Boolean Search in Recruitment

Today’s careers and jobs are highly competitive, and the job roles demand an extremely specific skill set from the candidates. To select the correct candidates for the correct job, especially candidates with a great quality of work and high caliber, is a feat in and of itself. Studies show that recruiters spend an average of 13 hours looking for candidates for one single job role. How can this task be simplified? By using the Boolean Search Algorithm!

What is the Boolean Search Algorithm?

Boolean search, in simple terms, provides a filter of sorts that narrows down the search results according to your specifications using tools called the ‘operators’ which will be discussed further in this article. This query methodology was invented by George Boole who was an English mathematician and has greatly influenced the evolution and optimization of search engines such as Google.

Boolean Search allows a recruiter to effectively identify candidates best fit for a certain job role. It functions as an advanced search wherein you can include or exclude specific words and tags using the boolean operators to select candidates fit for a unique work position. Using the operators creates a ‘complex search string’ through which the recruiter/ employer can pick the ideal candidate over a range of relevant ones. This streamlines and optimizes the recruitment process.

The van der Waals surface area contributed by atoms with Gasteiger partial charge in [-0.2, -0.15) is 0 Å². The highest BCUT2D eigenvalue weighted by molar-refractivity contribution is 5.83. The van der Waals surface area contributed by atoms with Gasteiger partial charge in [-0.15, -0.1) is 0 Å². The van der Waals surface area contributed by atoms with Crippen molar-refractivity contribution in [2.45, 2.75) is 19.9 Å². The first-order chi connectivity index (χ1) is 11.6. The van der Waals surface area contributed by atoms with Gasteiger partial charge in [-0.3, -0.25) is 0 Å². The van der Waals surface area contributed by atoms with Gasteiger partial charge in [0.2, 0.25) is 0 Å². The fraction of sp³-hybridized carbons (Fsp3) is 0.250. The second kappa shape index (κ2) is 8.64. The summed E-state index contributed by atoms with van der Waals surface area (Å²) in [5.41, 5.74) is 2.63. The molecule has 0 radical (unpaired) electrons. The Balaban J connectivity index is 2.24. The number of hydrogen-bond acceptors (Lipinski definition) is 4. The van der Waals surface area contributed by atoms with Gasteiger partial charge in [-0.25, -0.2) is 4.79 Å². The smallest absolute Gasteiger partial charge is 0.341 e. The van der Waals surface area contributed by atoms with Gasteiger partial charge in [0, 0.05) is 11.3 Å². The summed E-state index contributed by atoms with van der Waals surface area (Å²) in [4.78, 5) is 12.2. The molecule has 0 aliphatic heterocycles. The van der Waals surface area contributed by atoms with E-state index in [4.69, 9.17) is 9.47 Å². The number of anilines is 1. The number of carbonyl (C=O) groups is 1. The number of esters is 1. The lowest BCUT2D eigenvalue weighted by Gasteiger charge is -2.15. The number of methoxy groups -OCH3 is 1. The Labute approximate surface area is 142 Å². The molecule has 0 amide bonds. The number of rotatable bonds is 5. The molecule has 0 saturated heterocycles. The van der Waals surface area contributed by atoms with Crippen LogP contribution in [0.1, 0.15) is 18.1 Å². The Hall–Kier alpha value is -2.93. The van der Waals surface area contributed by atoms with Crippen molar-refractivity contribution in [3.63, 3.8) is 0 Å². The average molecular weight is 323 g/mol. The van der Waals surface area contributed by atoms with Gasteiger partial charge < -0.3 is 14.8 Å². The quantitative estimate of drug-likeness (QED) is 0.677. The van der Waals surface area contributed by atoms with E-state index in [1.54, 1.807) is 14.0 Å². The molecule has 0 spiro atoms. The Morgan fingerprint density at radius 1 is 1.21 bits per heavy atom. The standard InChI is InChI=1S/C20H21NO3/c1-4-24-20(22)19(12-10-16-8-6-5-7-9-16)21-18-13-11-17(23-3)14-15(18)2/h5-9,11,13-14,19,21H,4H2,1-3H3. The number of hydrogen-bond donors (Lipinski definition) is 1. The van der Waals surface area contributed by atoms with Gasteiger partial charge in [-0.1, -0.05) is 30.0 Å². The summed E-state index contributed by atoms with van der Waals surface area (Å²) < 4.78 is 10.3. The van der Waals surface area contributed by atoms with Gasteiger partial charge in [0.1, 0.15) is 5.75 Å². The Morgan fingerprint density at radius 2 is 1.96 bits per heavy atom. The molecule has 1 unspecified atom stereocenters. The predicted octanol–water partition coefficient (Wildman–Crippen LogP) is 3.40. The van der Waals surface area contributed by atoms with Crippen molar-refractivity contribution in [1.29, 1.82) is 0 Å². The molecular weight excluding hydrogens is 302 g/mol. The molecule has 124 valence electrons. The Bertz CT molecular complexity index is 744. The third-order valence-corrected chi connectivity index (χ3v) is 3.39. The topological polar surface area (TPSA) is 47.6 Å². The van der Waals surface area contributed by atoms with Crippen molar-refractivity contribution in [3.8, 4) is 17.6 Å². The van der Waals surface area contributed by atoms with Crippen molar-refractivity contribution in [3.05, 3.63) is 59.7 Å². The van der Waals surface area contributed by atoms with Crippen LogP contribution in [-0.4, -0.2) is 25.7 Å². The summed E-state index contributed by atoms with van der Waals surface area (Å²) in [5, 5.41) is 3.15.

Basic Boolean Search Operators that every Recruiter should know about

To create the aforementioned complex search strings, 6 basic operators come in extremely handy. They can be used multiple times in a search query and have to be written in the upper case. This separates the operator from other keywords in your query string. 

Operator 1: AND

AND is an operator that is used when you want to include multiple criteria all of which need to be fulfilled by the candidate for whom you are looking. For example, if as a recruiter you are looking to recruit a graphic designer, you could use the AND operator to search for ‘graphic AND designer’ which would imply that your vacant job role is for someone who is proficient in graphic editing and is a trained designer. 

Operator 2: OR

OR operator is also used when you want to include multiple criteria in your search query but you only need one of the criteria to be satisfied in your ideal candidate. For example, if you wish to recruit somebody for handling equipment in your clinic you would either look for a clinical technician or a biomedical engineer using the OR operator- ‘clinical technician OR biomedical engineer’. This will show you a list of candidates who are only clinical technicians, or only biomedical engineers, or are qualified for both posts. 

Operator 3: NOT

The NOT operator is used to exclude results that include unwanted criteria that you look for in a candidate. This operator helps you filter your results to a great extent, and is perhaps has the most common and frequent applications from among all the boolean operators. One of the best examples to illustrate the use of the NOT operator is to filter new candidates looking for open positions in organizations from existing job seekers wishing to change their current job roles by applying to these vacant positions. Here’s how the not operator is used in such cases- a (-) sign  is used before the keyword without any space when searching on Google or LinkedIn; 

NOT jobs= -job

NOT HIRING= -hiring 

Operator 4: Brackets/Paranthesis